Carrie Downs appeals from the trial court's order denying her motion to set aside the judgment dismissing her claims against the Credit Union and its vice-president, Danny Prewett, for fraudulent misrepresentation and negligent hiring and retention. The sole issue to be decided on appeal is whether the trial court erred in denying Downs' motion to set aside the judgment under OCGA 9-11-60
(g). We find that it did and reverse.
1. The Credit Union filed a motion to dismiss this appeal on the ground that Downs did not preserve the issue for appeal because she never moved to correct a clerical mistake under OCGA 9-11-60
(g) in the trial court. This is incorrect and misstates the record. The record shows that on page 3 of her brief in support of the motion, Downs requested that the judgment be set aside and re-entered pursuant to OCGA 9-11-60
(g) because she never received a copy of the order. Motions to set aside brought on the grounds that the court failed to notify the losing party of its decision are cognizable as motions to correct a clerical error pursuant to OCGA 9-11-60
(g) and are properly the subject of a direct appeal. Leventhal v. Moseley, 264 Ga. 891
, 892 (453 SE2d 455
) (1995). Accordingly, the Credit Union's motion to dismiss is denied.
2. The issue then becomes whether the trial court erred in denying Downs' motion to set aside the judgment. The Credit Union argues that Downs was on notice of the court's order because the Credit Union's memorandum in support of its request for attorney fees specifically mentioned that the court had entered final judgment in favor of all defendants. But, the issue is not whether Downs or her counsel had actual knowledge that judgment was entered, but whether the trial court complied with OCGA 15-6-21
(c). Intertrust Corp. v. Fischer Imaging Corp., 198 Ga. App. 812
, 813 (403 SE2d 94
) (1991). Here, according to the unrefuted affidavit submitted by Downs' attorney, neither he nor Downs received notice of the court's order dismissing Downs' complaint.
Cambron v. Canal Ins. Co., 246 Ga. 147 (269 SE2d 426) (1980)
, holds that upon a finding that notice of the order was not provided, the trial court may grant the motion to set aside and re-enter the judgment. If the trial judge finds that notice was sent and received, then he should refuse to set aside the earlier judgment. Id. at 148-149. In order to implement the procedure set forth by Cambron, the trial court must "first make a finding regarding whether the duty imposed on the court by OCGA 15-6-21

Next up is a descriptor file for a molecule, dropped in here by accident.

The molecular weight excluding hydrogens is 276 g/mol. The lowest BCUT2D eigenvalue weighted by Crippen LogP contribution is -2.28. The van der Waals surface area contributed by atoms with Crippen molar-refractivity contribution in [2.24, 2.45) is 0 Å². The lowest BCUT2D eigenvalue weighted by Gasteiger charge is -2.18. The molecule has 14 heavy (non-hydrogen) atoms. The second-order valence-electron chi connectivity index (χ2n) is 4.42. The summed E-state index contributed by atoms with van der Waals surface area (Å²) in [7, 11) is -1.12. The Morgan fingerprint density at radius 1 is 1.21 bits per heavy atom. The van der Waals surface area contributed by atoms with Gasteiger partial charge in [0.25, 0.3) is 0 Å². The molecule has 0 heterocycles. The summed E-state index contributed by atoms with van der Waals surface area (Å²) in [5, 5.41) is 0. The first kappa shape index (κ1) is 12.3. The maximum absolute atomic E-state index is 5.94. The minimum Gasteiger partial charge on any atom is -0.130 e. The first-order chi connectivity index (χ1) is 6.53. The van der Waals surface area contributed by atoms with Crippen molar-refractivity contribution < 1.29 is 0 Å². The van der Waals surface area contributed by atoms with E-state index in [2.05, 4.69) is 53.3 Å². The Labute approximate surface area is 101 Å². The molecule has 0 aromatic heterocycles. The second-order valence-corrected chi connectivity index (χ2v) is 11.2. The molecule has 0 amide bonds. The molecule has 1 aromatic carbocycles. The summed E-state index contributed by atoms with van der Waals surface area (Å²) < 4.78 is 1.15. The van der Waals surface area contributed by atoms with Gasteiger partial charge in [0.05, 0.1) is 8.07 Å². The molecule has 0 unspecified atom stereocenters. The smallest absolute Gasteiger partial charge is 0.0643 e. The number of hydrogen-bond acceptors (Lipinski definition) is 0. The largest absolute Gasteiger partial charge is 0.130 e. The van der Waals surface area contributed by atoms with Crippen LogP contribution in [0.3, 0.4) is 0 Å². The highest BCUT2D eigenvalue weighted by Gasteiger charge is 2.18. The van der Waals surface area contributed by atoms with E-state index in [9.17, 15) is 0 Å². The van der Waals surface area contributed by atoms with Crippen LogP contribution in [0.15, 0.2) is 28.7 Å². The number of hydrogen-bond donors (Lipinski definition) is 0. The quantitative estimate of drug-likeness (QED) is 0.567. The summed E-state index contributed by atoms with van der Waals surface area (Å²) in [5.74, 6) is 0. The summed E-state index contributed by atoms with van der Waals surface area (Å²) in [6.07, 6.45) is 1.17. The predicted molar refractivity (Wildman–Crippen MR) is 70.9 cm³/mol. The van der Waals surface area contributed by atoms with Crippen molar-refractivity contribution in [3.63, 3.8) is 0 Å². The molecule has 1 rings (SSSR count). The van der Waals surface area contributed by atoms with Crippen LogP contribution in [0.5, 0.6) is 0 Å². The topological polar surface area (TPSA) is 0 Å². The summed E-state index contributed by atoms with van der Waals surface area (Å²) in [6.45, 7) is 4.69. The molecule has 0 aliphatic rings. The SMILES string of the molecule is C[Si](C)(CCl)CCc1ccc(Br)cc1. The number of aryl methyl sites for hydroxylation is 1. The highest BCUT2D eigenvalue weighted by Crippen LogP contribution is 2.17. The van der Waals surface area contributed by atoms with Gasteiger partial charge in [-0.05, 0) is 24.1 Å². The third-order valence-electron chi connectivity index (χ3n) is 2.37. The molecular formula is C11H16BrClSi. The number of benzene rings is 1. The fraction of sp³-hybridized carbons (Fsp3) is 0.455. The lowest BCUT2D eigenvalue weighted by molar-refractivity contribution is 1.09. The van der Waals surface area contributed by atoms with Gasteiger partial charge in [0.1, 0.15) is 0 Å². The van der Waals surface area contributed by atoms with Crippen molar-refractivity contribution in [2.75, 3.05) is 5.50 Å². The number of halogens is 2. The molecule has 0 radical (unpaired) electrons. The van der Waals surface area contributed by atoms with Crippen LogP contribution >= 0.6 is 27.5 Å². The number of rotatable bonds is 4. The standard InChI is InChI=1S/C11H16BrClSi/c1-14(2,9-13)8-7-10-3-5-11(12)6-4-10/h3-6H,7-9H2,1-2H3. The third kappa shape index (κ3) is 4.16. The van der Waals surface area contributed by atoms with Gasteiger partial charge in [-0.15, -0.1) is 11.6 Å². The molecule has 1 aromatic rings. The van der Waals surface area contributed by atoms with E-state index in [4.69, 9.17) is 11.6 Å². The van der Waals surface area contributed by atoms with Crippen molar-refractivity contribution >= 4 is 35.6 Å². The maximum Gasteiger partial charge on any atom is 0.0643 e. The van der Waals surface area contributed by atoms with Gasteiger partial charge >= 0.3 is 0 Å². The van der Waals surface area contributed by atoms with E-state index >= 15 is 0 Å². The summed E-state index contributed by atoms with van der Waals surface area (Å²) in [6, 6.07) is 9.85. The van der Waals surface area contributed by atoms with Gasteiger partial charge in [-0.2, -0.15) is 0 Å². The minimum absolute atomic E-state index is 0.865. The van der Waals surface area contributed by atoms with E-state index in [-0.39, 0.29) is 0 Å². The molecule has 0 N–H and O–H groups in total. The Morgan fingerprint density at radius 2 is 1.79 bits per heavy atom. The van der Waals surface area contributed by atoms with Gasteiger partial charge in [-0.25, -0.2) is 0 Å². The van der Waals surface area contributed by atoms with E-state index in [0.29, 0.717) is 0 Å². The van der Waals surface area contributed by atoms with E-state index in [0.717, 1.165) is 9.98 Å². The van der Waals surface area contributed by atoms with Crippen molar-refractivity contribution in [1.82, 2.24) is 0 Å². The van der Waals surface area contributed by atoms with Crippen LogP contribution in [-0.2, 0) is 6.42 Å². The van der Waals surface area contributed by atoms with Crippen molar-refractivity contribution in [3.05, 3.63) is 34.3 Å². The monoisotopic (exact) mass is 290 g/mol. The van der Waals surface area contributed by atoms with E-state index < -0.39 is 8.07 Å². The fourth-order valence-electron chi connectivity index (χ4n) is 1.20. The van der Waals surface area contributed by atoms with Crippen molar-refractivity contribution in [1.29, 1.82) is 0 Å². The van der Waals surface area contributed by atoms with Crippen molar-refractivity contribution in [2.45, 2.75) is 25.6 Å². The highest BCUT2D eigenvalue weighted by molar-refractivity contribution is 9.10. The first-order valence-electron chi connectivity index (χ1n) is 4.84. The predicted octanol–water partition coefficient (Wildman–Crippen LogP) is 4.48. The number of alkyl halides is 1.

(c) was met." Kendall v. Peach State Machinery, 215 Ga. App. 633
, 634 (2) (451 SE2d 810
) (1994) (physical precedent only).
Here, the order appealed from made no findings of fact, merely stating that the motion to set aside was denied. Therefore, we are unable to determine whether the court's denial of Downs' motion to set aside was proper under Cambron, especially since the unrefuted evidence in the record shows that Downs and her attorney received no notice of the order. Accordingly, the order of the trial court is vacated, and this case is remanded to the trial court with direction that the court make the necessary findings under Cambron. If the court finds that Downs received no notice of the entry of final judgment, then the motion to set aside must be granted and the judgment re-entered. Cambron, supra; Kendall, supra.
3. In light of the holding above, we need not address the remaining enumeration of error.
Fisher & Phillips, Roger K. Quillen, Littler, Mendelson, Fastiff, Tichy & Mathiason, Dion Y. Kohler, for appellees.